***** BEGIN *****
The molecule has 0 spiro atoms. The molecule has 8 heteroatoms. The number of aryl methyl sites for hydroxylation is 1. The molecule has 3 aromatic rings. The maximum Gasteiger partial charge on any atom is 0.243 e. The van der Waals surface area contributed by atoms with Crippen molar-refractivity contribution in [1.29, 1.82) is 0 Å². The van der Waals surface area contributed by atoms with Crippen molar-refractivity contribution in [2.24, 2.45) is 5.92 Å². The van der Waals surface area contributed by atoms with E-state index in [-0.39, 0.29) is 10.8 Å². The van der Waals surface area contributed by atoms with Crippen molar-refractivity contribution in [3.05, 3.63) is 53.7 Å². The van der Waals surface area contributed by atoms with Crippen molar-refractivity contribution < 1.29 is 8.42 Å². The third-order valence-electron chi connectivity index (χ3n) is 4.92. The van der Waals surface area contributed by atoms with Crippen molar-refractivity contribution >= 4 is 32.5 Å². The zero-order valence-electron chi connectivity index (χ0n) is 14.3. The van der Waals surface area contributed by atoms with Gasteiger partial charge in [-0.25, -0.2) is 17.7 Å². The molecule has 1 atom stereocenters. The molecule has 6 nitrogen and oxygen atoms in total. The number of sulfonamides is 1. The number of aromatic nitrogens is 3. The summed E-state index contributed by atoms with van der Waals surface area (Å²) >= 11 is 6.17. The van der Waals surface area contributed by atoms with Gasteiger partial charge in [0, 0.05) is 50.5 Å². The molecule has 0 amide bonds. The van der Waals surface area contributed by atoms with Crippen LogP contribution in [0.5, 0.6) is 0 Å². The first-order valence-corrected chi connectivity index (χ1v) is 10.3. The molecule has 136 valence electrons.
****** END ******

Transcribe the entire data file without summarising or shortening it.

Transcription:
The molecule has 0 spiro atoms. The molecule has 8 heteroatoms. The number of aryl methyl sites for hydroxylation is 1. The molecule has 3 aromatic rings. The maximum Gasteiger partial charge on any atom is 0.243 e. The van der Waals surface area contributed by atoms with Crippen molar-refractivity contribution in [1.29, 1.82) is 0 Å². The van der Waals surface area contributed by atoms with Crippen molar-refractivity contribution in [2.24, 2.45) is 5.92 Å². The van der Waals surface area contributed by atoms with E-state index in [-0.39, 0.29) is 10.8 Å². The van der Waals surface area contributed by atoms with Crippen molar-refractivity contribution in [3.05, 3.63) is 53.7 Å². The van der Waals surface area contributed by atoms with Crippen molar-refractivity contribution < 1.29 is 8.42 Å². The third-order valence-electron chi connectivity index (χ3n) is 4.92. The van der Waals surface area contributed by atoms with Crippen molar-refractivity contribution >= 4 is 32.5 Å². The zero-order valence-electron chi connectivity index (χ0n) is 14.3. The van der Waals surface area contributed by atoms with Gasteiger partial charge in [-0.25, -0.2) is 17.7 Å². The molecule has 1 atom stereocenters. The molecule has 6 nitrogen and oxygen atoms in total. The number of sulfonamides is 1. The number of aromatic nitrogens is 3. The summed E-state index contributed by atoms with van der Waals surface area (Å²) >= 11 is 6.17. The van der Waals surface area contributed by atoms with Gasteiger partial charge in [0, 0.05) is 50.5 Å². The molecule has 0 amide bonds. The van der Waals surface area contributed by atoms with Crippen LogP contribution in [0.5, 0.6) is 0 Å². The first-order valence-corrected chi connectivity index (χ1v) is 10.3. The molecule has 136 valence electrons.